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Forget 1.3% from a Cash ISA! I’d aim to get rich with this 4.7% dividend yield

The highest interest rate I could find recently for an instant access Cash ISA was 1.3%. And according to my search on moneysupermarket.com, you can get 2.15% if you are prepared to tie up your money five years. No thanks!

I reckon there’s a better deal to be had by investing in dividend-paying shares backed by good-quality businesses on the stock market. For example, GlaxoSmithKline (LSE: GSK), the FTSE 100 pharmaceutical company is paying a dividend of 4.7% right now with the share price close to 1,713p.

Defensive, cash-generating businesses

One of the great things about shares is that generally, they offer easy access to your money. If you’ve invested in the shares of a company and find you unexpectedly need your cash back, you can often sell the shares again with a few clicks of the computer mouse. However, it’s best to pick decent shares and invest with a long time horizon in mind so that you can reinvest the dividend income and allow the process of compounding to build your wealth.

The pharmaceutical sector is a good place to hunt for defensive companies with steady incoming cash flow, which is ideal for financing shareholder dividends. People tend to keep buying their medicines no matter what the general economy is doing. So, unlike more cyclical enterprises, big pharmaceutical firms tend to enjoy steady trading.

Indeed, my Foolish colleague James J McCombie recently pointed out that GlaxoSmithKline hasn’t cut its dividend in at least 15 years. But the firm has endured its challenges along the way and suffered stagnant and falling earnings because of the well-reported patent cliff that blighted the sector in the past decade.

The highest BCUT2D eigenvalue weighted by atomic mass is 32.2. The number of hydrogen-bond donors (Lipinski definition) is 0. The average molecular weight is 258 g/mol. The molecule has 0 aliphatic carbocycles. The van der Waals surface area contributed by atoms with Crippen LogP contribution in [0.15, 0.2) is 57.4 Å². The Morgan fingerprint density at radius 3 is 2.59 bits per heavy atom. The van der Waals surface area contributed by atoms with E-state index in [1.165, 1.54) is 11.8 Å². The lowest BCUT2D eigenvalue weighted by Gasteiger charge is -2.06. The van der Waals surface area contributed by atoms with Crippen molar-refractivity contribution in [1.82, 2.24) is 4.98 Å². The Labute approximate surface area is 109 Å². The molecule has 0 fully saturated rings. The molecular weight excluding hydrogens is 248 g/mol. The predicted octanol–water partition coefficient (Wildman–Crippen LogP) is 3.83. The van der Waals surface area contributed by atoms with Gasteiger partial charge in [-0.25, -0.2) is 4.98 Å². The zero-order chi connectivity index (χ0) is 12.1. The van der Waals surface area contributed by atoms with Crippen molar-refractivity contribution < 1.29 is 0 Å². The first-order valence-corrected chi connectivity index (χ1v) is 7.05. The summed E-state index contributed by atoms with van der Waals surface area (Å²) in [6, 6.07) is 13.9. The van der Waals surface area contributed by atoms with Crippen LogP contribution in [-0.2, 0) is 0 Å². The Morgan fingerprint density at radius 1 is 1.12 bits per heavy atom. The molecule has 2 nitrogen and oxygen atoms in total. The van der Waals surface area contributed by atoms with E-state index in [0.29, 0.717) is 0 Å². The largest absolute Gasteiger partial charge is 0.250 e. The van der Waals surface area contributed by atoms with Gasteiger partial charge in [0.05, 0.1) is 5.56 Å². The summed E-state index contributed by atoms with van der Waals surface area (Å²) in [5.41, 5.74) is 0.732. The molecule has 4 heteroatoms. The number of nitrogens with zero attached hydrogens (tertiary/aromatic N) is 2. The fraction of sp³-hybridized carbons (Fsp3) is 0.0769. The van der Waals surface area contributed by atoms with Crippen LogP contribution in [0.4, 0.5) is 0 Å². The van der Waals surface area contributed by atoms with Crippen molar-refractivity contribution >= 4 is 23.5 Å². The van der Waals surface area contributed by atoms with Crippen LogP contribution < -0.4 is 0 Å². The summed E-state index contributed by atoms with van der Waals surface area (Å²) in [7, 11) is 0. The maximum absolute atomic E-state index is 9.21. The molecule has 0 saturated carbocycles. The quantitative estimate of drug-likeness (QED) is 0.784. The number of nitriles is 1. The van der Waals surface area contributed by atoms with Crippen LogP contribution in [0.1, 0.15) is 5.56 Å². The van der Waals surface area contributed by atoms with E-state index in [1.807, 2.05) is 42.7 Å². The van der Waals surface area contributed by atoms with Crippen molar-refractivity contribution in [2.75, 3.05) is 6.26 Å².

Improving prospects

However, I reckon the firm is set to find better times ahead, and although the dividend has been flat since 2014, we could see dividend advances in the years to come. There have been regular positive announcements from the firm this year regarding developments originating from its Research & Development (R&D) pipeline, which gives a reason for optimism, in my view.

On top of that, the company announced in August the completion of a transaction with Pfizer to form a “world-leading” consumer healthcare joint venture (JV). GlaxoSmithKline has a 68% controlling interest in the JV, which combines the two firms’ “highly complementary” portfolios of “trusted” consumer health brands, such as GSK’s Voltaren and Panadol and Pfizer’s Advil and Centrum.

Emma Walmsley, GSK’s chief executive, said in the announcement that the completion of the JV marks the beginning of “the next phase” of the “transformation” of the company. And I reckon there’s a lot going on within the business to make the shares attractive right now.

So, instead of putting my savings in a Cash ISA paying pitifully low rates of interest, I’d make regular investments into a few carefully selected shares, such as GlaxoSmithKline, alongside investments in index tracker funds, such as those following the FTSE 250 or FTSE 100.

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Kevin Godbold has no position in any share mentioned. The Motley Fool UK owns shares of and has recommended GlaxoSmithKline. Views expressed on the companies mentioned in this article are those of the writer and therefore may differ from the official recommendations we make in our subscription services such as Share Advisor, Hidden Winners and Pro. Here at The Motley Fool we believe that considering a diverse range of insights makes us better investors.